Monday, January 6, 2014

The Apple e-books litigation post #1: why did it happen at all?

Although the Apple e-books judgment is a few months old, its consequences haven't yet begun to be fully understood. Tthis judgment starts to rebalance the playing field away from bottlenecks and distributors and toward individual content creators in several fundamental ways.

To understand the significance of the judgment, it's necessary to know what it does (and doesn't) say. And it's 160 pages, so bear with me because I'll have to break this into several parts...

One of the court's most significant findings is that both Apple and the publishers wanted there to be no price competition for e-books at the retail level. In English, that means (for example) that an e-book copy of Hunger Games sold through Apple's iTunes store would cost exactly the same as a copy sold through Amazon. But more importantly, it would mean that even if Amazon wanted to cut prices, it couldn't.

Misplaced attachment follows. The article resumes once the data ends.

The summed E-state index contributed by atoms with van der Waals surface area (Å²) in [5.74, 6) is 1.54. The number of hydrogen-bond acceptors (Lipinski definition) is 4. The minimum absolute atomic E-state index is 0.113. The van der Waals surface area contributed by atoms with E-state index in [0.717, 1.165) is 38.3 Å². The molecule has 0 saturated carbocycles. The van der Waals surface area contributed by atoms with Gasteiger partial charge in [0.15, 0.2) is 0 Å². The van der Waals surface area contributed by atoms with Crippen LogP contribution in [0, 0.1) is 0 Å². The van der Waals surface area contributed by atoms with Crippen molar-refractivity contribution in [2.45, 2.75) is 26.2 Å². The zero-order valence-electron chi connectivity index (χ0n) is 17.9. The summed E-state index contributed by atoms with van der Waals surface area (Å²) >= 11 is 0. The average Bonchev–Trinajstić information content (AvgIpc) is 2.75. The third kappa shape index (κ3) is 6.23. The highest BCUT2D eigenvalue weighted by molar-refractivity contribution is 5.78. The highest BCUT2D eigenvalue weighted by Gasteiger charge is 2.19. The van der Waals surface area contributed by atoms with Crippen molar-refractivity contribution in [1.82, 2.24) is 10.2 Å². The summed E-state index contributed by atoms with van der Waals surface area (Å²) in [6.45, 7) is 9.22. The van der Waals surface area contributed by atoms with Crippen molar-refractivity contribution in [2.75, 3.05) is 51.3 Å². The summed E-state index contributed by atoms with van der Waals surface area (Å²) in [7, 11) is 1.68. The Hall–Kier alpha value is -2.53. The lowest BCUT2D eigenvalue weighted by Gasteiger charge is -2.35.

Why would Apple have wanted this? Because Apple was trying to start up its iBooks service. All things being equal, if a book is $12.99 at both Amazon and iTunes, customer inertia would lead people to buy books through Apple: the same familiar interface that they've been using to buy music, the same gift cards can be used for both sides, etc. But that only works if Amazon isn't able to be a cheaper alternative, and so Apple needed prices to be stable.